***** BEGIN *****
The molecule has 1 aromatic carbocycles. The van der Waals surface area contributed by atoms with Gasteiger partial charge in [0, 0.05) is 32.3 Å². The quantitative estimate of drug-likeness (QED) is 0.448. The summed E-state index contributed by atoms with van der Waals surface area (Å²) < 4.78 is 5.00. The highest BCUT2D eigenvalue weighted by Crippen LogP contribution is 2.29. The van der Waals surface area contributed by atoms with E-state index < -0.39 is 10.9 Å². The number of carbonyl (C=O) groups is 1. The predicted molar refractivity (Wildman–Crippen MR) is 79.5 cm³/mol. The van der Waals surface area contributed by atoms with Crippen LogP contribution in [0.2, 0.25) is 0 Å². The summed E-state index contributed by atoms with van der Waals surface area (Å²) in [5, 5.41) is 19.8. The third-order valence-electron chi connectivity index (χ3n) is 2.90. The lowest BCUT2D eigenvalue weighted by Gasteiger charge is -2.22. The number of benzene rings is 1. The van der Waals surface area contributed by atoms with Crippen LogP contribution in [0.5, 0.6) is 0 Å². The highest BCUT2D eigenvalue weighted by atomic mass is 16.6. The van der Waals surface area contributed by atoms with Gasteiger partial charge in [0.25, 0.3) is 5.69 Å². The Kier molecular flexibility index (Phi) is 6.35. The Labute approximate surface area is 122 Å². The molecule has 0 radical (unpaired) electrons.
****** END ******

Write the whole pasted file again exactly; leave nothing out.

The molecule has 1 aromatic carbocycles. The van der Waals surface area contributed by atoms with Gasteiger partial charge in [0, 0.05) is 32.3 Å². The quantitative estimate of drug-likeness (QED) is 0.448. The summed E-state index contributed by atoms with van der Waals surface area (Å²) < 4.78 is 5.00. The highest BCUT2D eigenvalue weighted by Crippen LogP contribution is 2.29. The van der Waals surface area contributed by atoms with E-state index < -0.39 is 10.9 Å². The number of carbonyl (C=O) groups is 1. The predicted molar refractivity (Wildman–Crippen MR) is 79.5 cm³/mol. The van der Waals surface area contributed by atoms with Crippen LogP contribution in [0.2, 0.25) is 0 Å². The summed E-state index contributed by atoms with van der Waals surface area (Å²) in [5, 5.41) is 19.8. The third-order valence-electron chi connectivity index (χ3n) is 2.90. The lowest BCUT2D eigenvalue weighted by Gasteiger charge is -2.22. The number of benzene rings is 1. The van der Waals surface area contributed by atoms with Crippen LogP contribution in [0.5, 0.6) is 0 Å². The highest BCUT2D eigenvalue weighted by atomic mass is 16.6. The van der Waals surface area contributed by atoms with Gasteiger partial charge in [0.25, 0.3) is 5.69 Å². The Kier molecular flexibility index (Phi) is 6.35. The Labute approximate surface area is 122 Å². The molecule has 0 radical (unpaired) electrons.